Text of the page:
SMITH, TV & STRANGE, RICHARD: 1978 (VINYL LP)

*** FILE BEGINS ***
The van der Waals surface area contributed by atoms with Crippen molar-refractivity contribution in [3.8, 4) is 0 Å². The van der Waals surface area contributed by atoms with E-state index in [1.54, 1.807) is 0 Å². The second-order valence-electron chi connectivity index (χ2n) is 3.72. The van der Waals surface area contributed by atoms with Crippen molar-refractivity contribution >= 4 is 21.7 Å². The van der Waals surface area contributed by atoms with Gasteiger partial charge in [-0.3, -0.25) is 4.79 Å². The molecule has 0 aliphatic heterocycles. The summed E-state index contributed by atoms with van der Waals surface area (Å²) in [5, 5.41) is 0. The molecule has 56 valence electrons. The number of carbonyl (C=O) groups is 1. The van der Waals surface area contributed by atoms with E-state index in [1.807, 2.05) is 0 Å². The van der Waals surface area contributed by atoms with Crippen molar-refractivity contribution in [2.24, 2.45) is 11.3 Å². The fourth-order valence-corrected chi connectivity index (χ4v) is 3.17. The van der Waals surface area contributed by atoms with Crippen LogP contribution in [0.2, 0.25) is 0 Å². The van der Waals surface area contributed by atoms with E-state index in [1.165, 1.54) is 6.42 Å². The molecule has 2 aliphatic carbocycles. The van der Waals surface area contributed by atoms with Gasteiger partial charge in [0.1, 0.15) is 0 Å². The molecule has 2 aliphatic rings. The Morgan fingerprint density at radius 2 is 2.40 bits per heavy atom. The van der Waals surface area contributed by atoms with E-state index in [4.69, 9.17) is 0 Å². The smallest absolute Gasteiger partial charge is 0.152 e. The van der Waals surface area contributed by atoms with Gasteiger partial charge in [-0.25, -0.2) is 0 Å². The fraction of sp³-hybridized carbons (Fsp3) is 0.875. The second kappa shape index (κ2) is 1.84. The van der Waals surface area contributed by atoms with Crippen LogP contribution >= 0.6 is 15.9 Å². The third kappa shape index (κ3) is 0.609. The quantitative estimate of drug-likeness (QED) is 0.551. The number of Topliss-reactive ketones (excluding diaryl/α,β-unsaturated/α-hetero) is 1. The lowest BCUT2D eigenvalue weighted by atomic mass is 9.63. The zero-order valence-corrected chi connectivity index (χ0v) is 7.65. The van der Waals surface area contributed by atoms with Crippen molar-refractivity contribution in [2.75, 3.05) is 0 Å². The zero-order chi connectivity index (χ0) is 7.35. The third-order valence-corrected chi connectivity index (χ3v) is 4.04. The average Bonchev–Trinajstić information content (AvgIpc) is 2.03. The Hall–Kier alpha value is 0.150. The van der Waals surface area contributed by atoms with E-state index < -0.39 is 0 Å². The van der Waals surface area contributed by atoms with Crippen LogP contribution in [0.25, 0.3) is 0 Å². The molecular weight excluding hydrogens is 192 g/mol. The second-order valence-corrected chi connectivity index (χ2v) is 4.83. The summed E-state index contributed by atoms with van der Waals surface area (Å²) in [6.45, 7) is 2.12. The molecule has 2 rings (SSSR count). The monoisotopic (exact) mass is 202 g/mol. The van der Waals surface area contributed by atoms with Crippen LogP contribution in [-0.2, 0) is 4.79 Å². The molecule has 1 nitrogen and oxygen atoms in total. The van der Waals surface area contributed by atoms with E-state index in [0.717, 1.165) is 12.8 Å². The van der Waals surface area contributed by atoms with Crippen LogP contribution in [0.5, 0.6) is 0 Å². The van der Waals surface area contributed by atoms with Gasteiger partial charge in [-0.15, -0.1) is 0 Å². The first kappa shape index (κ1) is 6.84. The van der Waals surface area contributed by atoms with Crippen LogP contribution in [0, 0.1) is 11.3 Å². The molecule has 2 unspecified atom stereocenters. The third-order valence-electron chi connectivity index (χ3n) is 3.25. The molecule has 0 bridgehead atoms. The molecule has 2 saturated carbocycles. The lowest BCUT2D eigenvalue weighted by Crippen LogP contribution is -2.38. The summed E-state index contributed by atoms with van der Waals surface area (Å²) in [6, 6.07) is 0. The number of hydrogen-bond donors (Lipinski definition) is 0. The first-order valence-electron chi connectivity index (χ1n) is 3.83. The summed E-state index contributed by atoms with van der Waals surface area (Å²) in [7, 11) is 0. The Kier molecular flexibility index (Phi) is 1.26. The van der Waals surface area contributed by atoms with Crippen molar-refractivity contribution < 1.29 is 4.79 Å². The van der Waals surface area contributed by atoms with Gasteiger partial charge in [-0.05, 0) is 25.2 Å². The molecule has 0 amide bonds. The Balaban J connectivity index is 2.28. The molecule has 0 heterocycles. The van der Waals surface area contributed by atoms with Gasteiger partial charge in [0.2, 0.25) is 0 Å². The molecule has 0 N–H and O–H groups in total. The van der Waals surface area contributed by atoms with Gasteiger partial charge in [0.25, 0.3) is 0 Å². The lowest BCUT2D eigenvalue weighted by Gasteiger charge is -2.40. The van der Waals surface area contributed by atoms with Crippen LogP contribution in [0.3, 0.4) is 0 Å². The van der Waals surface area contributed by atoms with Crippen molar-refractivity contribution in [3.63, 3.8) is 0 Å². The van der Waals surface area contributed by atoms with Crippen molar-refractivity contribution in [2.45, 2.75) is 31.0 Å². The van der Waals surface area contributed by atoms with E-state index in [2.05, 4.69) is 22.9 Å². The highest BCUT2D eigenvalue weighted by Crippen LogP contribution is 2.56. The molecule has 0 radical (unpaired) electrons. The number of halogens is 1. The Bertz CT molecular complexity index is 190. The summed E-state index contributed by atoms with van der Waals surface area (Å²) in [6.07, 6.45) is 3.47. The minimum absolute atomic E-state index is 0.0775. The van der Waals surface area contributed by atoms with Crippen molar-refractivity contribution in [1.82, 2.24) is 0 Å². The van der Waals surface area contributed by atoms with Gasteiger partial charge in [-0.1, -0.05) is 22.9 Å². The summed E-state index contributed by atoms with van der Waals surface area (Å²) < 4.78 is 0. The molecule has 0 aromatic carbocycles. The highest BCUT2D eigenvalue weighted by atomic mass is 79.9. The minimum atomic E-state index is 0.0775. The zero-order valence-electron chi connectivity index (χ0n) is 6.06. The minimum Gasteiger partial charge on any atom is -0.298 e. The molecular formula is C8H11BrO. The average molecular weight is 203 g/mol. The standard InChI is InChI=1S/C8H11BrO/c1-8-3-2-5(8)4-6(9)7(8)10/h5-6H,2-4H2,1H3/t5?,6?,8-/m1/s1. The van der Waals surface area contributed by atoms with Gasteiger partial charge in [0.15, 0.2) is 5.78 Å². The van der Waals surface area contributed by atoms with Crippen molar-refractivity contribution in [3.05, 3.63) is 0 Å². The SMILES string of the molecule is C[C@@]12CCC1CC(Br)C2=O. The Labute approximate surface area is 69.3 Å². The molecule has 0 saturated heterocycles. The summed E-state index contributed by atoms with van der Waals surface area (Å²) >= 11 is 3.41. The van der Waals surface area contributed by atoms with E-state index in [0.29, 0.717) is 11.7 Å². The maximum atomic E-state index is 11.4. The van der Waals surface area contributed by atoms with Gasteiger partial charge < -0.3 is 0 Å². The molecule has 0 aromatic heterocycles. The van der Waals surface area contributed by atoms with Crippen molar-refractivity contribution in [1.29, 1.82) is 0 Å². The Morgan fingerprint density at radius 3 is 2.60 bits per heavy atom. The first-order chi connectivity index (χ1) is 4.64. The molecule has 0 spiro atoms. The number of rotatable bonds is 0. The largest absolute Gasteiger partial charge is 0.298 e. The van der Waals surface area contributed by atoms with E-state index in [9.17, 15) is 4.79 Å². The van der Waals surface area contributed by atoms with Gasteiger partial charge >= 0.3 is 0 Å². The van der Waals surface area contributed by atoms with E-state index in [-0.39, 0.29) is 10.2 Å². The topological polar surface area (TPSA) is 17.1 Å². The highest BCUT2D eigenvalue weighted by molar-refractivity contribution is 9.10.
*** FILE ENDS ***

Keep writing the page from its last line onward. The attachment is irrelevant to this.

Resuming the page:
1978 Written, Produced and Performed by TV Smith and Richard Strange. 1000 pressed on transparent red vinyl, Gatefold sleeve with lyric inner sleeve and DL card. The tracks on this album have never been officially released before now. The eight songs on this album were recorded in 1978 on a 2-track stereo Revox A77 tape recorder. The recordings are unashamedly analogue, using one microphone and guitars plugged directly into the tape recorder. Bouncing down tracks irreversibly as they went on, forced to make creative decisions that could not be undone. Some hard choices had to be made with the mix, but with no record company meant no record company agenda. TV Smith and Richard Strange could write and record whatever they wanted – and did! It has been an enormous pleasure to rediscover these recordings, the result of a friendship of two artists emerging from broken bands and each about to embark on a lifelong adventure in words and music. TV SMITH – I wasn’t having a lot of fun in 1978 when Richard asked me to collaborate on a song he was writing called “Summer Fun.” I was in the final stages of songwriting for the second Adverts album “Cast Of Thousands,” a project that already seemed doomed to failure given an unenthusiastic record company, a band in the throes of falling apart, and a dwindling audience – but my creative juices were in full flow and I was ready for something different. I already knew Richard, of course, from the Doctors Of Madness, who I’d followed in the years before punk when I was still living in Devon and they were one of the few bands to come and play in the area. I considered them a warped poetic glam band with gothic leanings, and was slightly surprised when the song I’d been invited to work on turned out to be a kind of California surf pastiche. But I was game to get involved, and after we’d finished it and ventured forward with regular writing and recording sessions over the following weeks it soon became clear that “Summer Fun” was just a gateway drug, and the songs that were emerging from our combined forces were going to quickly become much deeper and much darker // RICHARD STRANGE – Watching the remnants of a musical dream being swept away by the juggernaut of corporate punk rock in 1976, I felt a combination of jealousy and resentment towards many of the key players who had been responsible for our demise. The Sex Pistols had supported my band Doctors of Madness early in their career, and nicked not only our future but £12.00 from a pair of trousers in our dressing room in Middlesbrough Town Hall! The Jam, who supported us over four shows at London’s fabled Marquee Club, were how I imagined The Who would be if they’d joined the Young Conservatives. Warsaw, our go-to support band in Manchester, had just changed their name to Joy Division, and Johnny and the Self-Abusers, our Scottish flag wavers, had become Simple Minds. All were being feted by the all-powerful music press, while we were being buried. But there was one punk band for whom I never had anything but the greatest affection.